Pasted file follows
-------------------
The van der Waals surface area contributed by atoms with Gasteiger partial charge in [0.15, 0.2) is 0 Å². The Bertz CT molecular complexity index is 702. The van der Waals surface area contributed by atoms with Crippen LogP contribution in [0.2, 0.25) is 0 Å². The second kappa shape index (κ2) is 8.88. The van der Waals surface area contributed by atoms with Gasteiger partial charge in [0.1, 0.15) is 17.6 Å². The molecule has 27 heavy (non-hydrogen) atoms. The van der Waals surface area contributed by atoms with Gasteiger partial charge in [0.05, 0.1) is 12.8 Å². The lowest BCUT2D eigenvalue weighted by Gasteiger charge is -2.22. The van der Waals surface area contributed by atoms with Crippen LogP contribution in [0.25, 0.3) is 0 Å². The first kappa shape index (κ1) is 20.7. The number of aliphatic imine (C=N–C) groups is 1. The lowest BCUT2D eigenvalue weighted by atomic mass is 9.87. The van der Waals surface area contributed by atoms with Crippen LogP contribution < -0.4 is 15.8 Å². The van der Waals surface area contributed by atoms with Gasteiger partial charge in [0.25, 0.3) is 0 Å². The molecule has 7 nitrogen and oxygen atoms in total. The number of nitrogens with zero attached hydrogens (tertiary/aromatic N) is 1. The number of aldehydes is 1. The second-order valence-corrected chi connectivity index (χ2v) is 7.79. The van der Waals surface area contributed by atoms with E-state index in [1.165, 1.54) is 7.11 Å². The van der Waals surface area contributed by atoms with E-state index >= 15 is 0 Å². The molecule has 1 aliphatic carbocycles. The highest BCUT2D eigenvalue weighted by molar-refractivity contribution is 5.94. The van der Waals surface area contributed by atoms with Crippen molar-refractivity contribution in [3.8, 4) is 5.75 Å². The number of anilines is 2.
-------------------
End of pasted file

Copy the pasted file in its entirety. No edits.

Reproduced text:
The van der Waals surface area contributed by atoms with Gasteiger partial charge in [0.15, 0.2) is 0 Å². The Bertz CT molecular complexity index is 702. The van der Waals surface area contributed by atoms with Crippen LogP contribution in [0.2, 0.25) is 0 Å². The second kappa shape index (κ2) is 8.88. The van der Waals surface area contributed by atoms with Gasteiger partial charge in [0.1, 0.15) is 17.6 Å². The molecule has 27 heavy (non-hydrogen) atoms. The van der Waals surface area contributed by atoms with Gasteiger partial charge in [0.05, 0.1) is 12.8 Å². The lowest BCUT2D eigenvalue weighted by Gasteiger charge is -2.22. The van der Waals surface area contributed by atoms with Crippen LogP contribution in [0.25, 0.3) is 0 Å². The first kappa shape index (κ1) is 20.7. The number of aliphatic imine (C=N–C) groups is 1. The lowest BCUT2D eigenvalue weighted by atomic mass is 9.87. The van der Waals surface area contributed by atoms with Crippen LogP contribution < -0.4 is 15.8 Å². The van der Waals surface area contributed by atoms with Gasteiger partial charge in [0.25, 0.3) is 0 Å². The molecule has 7 nitrogen and oxygen atoms in total. The number of nitrogens with zero attached hydrogens (tertiary/aromatic N) is 1. The number of aldehydes is 1. The second-order valence-corrected chi connectivity index (χ2v) is 7.79. The van der Waals surface area contributed by atoms with E-state index in [1.165, 1.54) is 7.11 Å². The van der Waals surface area contributed by atoms with E-state index >= 15 is 0 Å². The molecule has 1 aliphatic carbocycles. The highest BCUT2D eigenvalue weighted by molar-refractivity contribution is 5.94. The van der Waals surface area contributed by atoms with Crippen molar-refractivity contribution in [3.8, 4) is 5.75 Å². The number of anilines is 2.